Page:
[RC5] Protein folding. A new project???

Mike Faunce mike at faunce.com
Sun Jan 28 22:36:54 EST 2001

From: owner-rc5 at lists.distributed.net
[mailto:owner-rc5 at lists.distributed.net]On Behalf Of Brandon Zaleiski
>>United Devices is trying to find similar structures within common
>How do you know that?  What else are they working on?

HMMR (I can't remember what it stands for) compares two gene sequences
looking for similar structures.  I got this information from reading their
web pages, press releases and the short blurb that shows up on the client
screen.  As far as what else are they working on, according to their website
and press releases, they have an upcoming cancer project and some form of
web site testing with Exodus, but nothing else is running currently (of
course, the truly paranoid would say they could be running anything at all
on their client's PC's now :O ).

>>To get back to Stanford's Folding at Home, it's based on Mithral's COSM
>>as someone else pointed out, was developed by Adam Beberg.  Adam Beberg
>>one of the founders of Distributed.net.  Adam left Distributed.net when
>>vision for the future of Distributed.net and the vision of the rest of
>>Distributed.net's members diverged.  Judging by this, I doubt that there
>>will be much chance of them working together.  Especially since
>>Distributed.net is part of United Devices now and UD's goal is definitely
>>different than either Distributed.net's original goal and Mithral's goal.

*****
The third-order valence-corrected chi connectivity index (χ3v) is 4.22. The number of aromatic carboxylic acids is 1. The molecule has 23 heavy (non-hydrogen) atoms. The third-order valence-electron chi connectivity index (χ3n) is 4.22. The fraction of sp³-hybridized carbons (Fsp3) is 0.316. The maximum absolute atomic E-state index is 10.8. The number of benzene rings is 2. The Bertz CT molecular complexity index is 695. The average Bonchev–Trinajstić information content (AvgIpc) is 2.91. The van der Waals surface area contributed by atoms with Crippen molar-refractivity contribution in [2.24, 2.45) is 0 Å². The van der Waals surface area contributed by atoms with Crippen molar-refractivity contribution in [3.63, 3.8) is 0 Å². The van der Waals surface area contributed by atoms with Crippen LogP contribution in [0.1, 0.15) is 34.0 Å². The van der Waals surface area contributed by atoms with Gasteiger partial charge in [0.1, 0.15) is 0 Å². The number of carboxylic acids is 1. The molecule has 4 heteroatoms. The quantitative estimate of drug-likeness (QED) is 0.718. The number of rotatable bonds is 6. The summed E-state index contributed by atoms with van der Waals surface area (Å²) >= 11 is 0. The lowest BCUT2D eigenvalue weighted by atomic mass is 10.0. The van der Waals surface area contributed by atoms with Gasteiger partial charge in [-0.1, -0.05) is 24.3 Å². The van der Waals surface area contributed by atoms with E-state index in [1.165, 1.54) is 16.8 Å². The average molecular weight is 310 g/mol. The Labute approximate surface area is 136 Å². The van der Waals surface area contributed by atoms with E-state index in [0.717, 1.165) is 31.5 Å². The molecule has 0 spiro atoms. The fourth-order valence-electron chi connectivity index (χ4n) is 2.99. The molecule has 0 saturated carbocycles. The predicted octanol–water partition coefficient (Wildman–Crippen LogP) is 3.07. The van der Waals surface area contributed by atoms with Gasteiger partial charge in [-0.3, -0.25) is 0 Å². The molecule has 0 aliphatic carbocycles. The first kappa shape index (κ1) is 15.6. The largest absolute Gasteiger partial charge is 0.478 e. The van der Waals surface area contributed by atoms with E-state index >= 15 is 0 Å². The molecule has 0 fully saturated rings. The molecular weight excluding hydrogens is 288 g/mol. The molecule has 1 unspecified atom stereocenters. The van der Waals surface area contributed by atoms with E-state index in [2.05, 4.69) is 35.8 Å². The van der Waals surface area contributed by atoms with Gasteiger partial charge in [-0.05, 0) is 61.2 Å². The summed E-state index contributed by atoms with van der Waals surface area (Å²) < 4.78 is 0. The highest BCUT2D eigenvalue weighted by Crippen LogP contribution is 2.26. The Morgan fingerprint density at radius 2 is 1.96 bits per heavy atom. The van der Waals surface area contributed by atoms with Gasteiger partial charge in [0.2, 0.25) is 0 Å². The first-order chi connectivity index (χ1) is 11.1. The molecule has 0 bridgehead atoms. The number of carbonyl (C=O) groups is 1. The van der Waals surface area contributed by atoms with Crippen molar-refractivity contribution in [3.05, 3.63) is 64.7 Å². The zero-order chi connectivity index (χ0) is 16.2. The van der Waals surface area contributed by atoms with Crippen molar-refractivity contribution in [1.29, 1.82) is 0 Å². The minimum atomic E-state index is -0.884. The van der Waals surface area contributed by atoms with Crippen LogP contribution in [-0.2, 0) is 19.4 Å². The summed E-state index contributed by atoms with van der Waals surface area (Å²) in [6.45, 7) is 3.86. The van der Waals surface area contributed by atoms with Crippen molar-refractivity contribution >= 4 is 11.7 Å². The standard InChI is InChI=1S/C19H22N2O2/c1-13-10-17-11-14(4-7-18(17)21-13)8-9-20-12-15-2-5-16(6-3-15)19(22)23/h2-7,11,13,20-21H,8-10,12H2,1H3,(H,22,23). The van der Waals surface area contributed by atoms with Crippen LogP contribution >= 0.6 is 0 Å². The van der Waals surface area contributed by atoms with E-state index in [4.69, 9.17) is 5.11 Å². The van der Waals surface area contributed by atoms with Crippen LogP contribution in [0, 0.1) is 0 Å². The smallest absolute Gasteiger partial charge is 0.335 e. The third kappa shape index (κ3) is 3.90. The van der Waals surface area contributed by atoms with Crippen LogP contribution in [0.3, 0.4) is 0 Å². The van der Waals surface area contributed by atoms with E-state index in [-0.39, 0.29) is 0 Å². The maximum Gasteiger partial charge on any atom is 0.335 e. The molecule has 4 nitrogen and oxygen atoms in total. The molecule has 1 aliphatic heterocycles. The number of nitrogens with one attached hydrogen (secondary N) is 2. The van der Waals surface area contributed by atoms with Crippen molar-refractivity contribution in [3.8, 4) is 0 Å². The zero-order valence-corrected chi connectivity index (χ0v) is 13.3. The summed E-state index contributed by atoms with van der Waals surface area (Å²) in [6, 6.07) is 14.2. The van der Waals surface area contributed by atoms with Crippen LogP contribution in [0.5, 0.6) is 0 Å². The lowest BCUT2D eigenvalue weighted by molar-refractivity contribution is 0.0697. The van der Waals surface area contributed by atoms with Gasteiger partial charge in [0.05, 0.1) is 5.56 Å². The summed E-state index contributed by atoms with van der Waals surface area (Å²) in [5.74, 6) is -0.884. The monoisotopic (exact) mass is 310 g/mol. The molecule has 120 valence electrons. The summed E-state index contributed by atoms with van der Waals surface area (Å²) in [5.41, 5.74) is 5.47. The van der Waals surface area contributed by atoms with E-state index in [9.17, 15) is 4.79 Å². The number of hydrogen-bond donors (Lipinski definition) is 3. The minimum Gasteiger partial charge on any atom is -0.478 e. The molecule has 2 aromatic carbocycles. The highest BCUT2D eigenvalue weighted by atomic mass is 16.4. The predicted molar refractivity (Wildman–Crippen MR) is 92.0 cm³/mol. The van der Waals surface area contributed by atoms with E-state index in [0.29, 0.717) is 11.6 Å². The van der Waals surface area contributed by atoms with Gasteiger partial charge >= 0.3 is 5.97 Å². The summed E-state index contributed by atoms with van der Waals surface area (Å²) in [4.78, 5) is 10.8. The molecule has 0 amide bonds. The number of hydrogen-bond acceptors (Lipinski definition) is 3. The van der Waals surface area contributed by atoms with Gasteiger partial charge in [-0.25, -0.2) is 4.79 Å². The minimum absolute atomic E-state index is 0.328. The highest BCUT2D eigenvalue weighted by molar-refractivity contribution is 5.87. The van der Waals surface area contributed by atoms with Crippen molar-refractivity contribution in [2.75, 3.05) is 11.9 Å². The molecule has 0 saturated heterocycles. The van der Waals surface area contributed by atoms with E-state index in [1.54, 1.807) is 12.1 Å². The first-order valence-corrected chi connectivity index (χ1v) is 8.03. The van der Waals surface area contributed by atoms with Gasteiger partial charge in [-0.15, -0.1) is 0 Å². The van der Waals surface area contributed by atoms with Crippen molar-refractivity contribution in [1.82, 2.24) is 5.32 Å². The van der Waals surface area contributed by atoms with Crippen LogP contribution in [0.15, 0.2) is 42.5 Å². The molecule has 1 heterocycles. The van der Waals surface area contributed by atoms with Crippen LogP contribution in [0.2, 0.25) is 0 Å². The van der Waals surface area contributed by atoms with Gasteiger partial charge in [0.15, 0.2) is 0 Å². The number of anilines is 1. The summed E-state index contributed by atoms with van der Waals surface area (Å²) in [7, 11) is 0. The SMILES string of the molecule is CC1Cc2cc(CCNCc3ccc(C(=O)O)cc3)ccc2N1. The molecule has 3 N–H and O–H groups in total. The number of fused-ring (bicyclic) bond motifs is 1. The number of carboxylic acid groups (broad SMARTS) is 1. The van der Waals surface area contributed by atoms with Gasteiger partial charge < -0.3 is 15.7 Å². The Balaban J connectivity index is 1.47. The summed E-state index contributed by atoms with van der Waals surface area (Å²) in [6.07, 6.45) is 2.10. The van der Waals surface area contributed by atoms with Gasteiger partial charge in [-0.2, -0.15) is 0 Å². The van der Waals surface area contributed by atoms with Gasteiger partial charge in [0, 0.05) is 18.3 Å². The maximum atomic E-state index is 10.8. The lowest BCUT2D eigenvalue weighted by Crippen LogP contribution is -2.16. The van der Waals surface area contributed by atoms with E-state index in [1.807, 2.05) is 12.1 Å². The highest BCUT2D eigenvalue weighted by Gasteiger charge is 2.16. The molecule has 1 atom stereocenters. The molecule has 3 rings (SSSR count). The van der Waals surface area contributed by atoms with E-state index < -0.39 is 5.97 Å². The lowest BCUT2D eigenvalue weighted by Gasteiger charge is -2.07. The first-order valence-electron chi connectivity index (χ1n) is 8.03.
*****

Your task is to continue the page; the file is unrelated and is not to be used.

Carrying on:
>What is United Devices goal?  How has Distributed.net changed?

As an outsider, I don't know exactly what happened between Adam and the rest
of D.net, but looking at Mithral's web site and the way D.net has gone, here
is what I gather:  Adam wanted to create a distributed computing framework
that would make it easy to develop new projects.  The rest of D.net wanted
to keep with the existing framework and shoe horn projects into it.
Adam/Mithral has gone on to do what he wanted to do with Cosm (Folding at Home
is built on Cosm).  D.net still has roughly the same clients.  They added
OGR and (I'm not sure about the timing) did DES-III.

UD is a for profit company that is looking to pay it's clients (in one way
or another, they just completed a contest where the top 100 users got paid,
I was at about 175 :( ).  D.net hasn't changed, so far, but the main people
at D.net are now UD employees (and moved to Houston).  From what I've read
on this list and in both press releases, UD hopes to take their experience
and make their client better.  I'm sure that D.net is going to reap some
benefit as well (the new Stats box for example).

But, IMHO, I don't expect D.net to be around forever.  It doesn't make sense
(again, to me) for UD to keep the D.net client as is.  (I also fully expect
Entropia to either drop or merge GIMPS once they have paying projects).  I
don't have any inside information on any of this, I'm just an interested,
long time, distributed computing fan/hobbyist/geek/whatever.  I'm interested
in distributed computing as a whole, not just D.net, but according to my
stats, I've been running the D.net client for 1,172 days - 3.2 years.


Mike Faunce
mike at faunce dot com

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